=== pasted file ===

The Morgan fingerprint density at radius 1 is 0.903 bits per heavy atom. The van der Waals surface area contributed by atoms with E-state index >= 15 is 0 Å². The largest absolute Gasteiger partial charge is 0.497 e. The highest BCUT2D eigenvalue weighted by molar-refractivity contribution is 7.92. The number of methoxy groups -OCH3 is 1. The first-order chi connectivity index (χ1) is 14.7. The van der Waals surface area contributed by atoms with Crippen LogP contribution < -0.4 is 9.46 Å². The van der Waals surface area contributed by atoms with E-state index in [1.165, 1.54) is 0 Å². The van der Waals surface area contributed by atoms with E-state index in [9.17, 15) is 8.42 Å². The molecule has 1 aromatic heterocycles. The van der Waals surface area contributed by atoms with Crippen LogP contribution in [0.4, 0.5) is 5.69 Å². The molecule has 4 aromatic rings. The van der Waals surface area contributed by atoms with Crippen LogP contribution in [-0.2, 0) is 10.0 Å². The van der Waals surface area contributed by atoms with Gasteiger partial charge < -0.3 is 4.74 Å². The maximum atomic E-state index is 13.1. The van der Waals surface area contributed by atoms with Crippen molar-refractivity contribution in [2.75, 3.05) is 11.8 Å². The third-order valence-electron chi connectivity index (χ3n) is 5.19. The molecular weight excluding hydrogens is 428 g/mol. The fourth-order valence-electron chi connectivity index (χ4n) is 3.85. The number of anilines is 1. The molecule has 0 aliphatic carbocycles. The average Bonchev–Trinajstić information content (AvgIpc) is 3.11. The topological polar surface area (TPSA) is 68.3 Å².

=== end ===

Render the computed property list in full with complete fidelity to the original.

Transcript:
The Morgan fingerprint density at radius 1 is 0.903 bits per heavy atom. The van der Waals surface area contributed by atoms with E-state index >= 15 is 0 Å². The largest absolute Gasteiger partial charge is 0.497 e. The highest BCUT2D eigenvalue weighted by molar-refractivity contribution is 7.92. The number of methoxy groups -OCH3 is 1. The first-order chi connectivity index (χ1) is 14.7. The van der Waals surface area contributed by atoms with Crippen LogP contribution < -0.4 is 9.46 Å². The van der Waals surface area contributed by atoms with E-state index in [1.165, 1.54) is 0 Å². The van der Waals surface area contributed by atoms with E-state index in [9.17, 15) is 8.42 Å². The molecule has 1 aromatic heterocycles. The van der Waals surface area contributed by atoms with Crippen LogP contribution in [0.4, 0.5) is 5.69 Å². The molecule has 4 aromatic rings. The van der Waals surface area contributed by atoms with Crippen LogP contribution in [-0.2, 0) is 10.0 Å². The van der Waals surface area contributed by atoms with Gasteiger partial charge < -0.3 is 4.74 Å². The maximum atomic E-state index is 13.1. The van der Waals surface area contributed by atoms with Crippen molar-refractivity contribution in [2.75, 3.05) is 11.8 Å². The third-order valence-electron chi connectivity index (χ3n) is 5.19. The molecular weight excluding hydrogens is 428 g/mol. The fourth-order valence-electron chi connectivity index (χ4n) is 3.85. The number of anilines is 1. The molecule has 0 aliphatic carbocycles. The average Bonchev–Trinajstić information content (AvgIpc) is 3.11. The topological polar surface area (TPSA) is 68.3 Å².